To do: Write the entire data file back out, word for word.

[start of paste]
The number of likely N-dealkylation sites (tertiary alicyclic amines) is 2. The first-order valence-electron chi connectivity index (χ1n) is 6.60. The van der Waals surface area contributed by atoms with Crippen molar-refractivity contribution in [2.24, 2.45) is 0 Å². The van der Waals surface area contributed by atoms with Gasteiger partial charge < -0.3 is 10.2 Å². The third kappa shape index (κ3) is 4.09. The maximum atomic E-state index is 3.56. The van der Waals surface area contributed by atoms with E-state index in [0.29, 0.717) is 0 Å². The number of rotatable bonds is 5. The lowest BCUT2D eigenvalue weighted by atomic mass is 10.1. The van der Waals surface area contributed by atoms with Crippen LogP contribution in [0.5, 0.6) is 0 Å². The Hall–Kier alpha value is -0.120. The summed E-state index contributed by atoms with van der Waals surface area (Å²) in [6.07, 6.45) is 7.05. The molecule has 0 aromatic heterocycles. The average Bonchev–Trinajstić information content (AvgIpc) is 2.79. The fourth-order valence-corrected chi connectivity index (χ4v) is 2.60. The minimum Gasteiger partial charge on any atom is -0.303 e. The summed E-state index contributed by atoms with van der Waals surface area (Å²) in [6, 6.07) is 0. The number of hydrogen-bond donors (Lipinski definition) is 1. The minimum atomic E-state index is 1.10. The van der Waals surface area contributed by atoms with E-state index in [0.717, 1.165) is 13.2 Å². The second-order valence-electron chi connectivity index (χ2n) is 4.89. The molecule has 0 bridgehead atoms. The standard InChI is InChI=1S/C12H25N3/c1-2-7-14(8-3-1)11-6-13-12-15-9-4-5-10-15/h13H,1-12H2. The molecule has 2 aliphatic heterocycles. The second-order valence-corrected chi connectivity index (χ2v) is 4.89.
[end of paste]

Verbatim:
The number of likely N-dealkylation sites (tertiary alicyclic amines) is 2. The first-order valence-electron chi connectivity index (χ1n) is 6.60. The van der Waals surface area contributed by atoms with Crippen molar-refractivity contribution in [2.24, 2.45) is 0 Å². The van der Waals surface area contributed by atoms with Gasteiger partial charge < -0.3 is 10.2 Å². The third kappa shape index (κ3) is 4.09. The maximum atomic E-state index is 3.56. The van der Waals surface area contributed by atoms with E-state index in [0.29, 0.717) is 0 Å². The number of rotatable bonds is 5. The lowest BCUT2D eigenvalue weighted by atomic mass is 10.1. The van der Waals surface area contributed by atoms with Crippen LogP contribution in [0.5, 0.6) is 0 Å². The Hall–Kier alpha value is -0.120. The summed E-state index contributed by atoms with van der Waals surface area (Å²) in [6.07, 6.45) is 7.05. The molecule has 0 aromatic heterocycles. The average Bonchev–Trinajstić information content (AvgIpc) is 2.79. The fourth-order valence-corrected chi connectivity index (χ4v) is 2.60. The minimum Gasteiger partial charge on any atom is -0.303 e. The summed E-state index contributed by atoms with van der Waals surface area (Å²) in [6, 6.07) is 0. The number of hydrogen-bond donors (Lipinski definition) is 1. The minimum atomic E-state index is 1.10. The van der Waals surface area contributed by atoms with E-state index in [0.717, 1.165) is 13.2 Å². The second-order valence-electron chi connectivity index (χ2n) is 4.89. The molecule has 0 bridgehead atoms. The standard InChI is InChI=1S/C12H25N3/c1-2-7-14(8-3-1)11-6-13-12-15-9-4-5-10-15/h13H,1-12H2. The molecule has 2 aliphatic heterocycles. The second-order valence-corrected chi connectivity index (χ2v) is 4.89.